Greg Mottola Reminisces About Columbia Days on Variety.com Apr 15, 2011
Greg Mottola talks to Variety about his days as a student at Columbia University's School of the Arts Film program:
"The emphasis was always on acting, writing and storytelling, with a very healthy dose of European cinema influence. Milos Forman was head when I was there, and film school was like a place you could pretend was this utopian society that actually cared about art. And even though I went on to make mainstream studio films, the school was very strong on auteur theory, which Andy Sarris really championed.
"I had three amazing teachers -- George Roy Hill, Davis Mamet and Sidney Lumet -- who were so different. Hill conducted the class like a workshop and made us write scenes, bring in actors and shoot stuff with a video camera. Mamet's class was basically him lecturing. He's very opinionated and brilliant, and even though it was a directing class, I don't think I've ever learned more about writing than with him. And Lumet was a mix of feedback on our films and discussing every stage of making a film, with lots of personal anecdotes. As a fellow New Yorker, it was amazing to sit there and ask him about making 'Dog Day Afternoon' or 'Network.'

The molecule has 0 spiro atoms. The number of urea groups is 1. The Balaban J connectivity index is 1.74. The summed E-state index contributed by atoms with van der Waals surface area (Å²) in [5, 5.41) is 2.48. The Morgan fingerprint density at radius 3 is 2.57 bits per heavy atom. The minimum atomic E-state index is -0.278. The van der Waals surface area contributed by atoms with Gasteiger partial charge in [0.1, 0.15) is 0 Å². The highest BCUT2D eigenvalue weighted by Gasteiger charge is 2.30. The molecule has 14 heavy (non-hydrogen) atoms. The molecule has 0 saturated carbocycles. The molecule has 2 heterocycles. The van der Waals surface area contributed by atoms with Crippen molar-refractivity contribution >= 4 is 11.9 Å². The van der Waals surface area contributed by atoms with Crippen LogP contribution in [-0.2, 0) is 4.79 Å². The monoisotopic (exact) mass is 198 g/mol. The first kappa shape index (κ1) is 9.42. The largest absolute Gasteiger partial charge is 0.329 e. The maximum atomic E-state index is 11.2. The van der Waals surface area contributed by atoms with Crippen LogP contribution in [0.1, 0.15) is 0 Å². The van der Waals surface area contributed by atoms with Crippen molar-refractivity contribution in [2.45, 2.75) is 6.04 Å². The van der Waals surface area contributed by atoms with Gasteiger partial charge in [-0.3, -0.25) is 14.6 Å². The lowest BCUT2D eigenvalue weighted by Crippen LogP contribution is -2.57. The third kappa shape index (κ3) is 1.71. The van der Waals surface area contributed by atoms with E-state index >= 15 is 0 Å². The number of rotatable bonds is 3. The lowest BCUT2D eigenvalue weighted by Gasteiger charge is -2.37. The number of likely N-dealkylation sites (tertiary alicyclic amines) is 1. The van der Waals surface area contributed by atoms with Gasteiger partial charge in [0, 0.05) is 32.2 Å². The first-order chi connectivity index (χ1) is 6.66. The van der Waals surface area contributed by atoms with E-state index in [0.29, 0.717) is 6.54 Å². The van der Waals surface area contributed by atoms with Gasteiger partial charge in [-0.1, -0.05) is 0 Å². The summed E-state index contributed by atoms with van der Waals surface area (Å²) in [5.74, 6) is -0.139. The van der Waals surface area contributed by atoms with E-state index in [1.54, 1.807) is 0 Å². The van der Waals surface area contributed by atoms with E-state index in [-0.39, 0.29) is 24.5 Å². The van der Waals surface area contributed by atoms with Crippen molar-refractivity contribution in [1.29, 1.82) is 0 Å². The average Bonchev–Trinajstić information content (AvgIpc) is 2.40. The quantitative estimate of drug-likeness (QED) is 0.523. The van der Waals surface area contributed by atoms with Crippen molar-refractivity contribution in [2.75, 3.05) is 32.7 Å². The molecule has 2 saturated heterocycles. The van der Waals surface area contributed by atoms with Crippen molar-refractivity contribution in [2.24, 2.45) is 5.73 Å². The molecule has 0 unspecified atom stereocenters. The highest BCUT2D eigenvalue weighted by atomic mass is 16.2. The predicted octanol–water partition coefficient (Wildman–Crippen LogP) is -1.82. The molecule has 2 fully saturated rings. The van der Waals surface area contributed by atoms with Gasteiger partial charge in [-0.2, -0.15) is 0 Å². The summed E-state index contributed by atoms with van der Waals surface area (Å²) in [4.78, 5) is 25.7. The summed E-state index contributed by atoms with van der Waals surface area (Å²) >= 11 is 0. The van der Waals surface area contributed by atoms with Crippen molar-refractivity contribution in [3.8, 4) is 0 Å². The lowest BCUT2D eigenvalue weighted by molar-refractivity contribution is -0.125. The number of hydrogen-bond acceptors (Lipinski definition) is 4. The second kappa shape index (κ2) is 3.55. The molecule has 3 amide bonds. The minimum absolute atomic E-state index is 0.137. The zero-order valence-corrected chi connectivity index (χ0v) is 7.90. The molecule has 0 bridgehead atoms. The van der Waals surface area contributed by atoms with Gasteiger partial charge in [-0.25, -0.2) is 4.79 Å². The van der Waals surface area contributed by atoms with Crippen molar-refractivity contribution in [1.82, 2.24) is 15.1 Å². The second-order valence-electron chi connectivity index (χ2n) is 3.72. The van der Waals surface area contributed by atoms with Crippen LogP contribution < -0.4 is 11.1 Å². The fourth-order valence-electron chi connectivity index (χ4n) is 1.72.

"To have these great artists treat us like we were credible potential filmmakers was so exciting and inspiring. I used to joke that film school's a bit like going to West Point and everyone's expected to be a five star general, but the truth is, it's a very competitive, narrow field of people who actually end up getting to direct movies."
(Mottola will receive Columbia's Andrew Sarris Award on May 2.)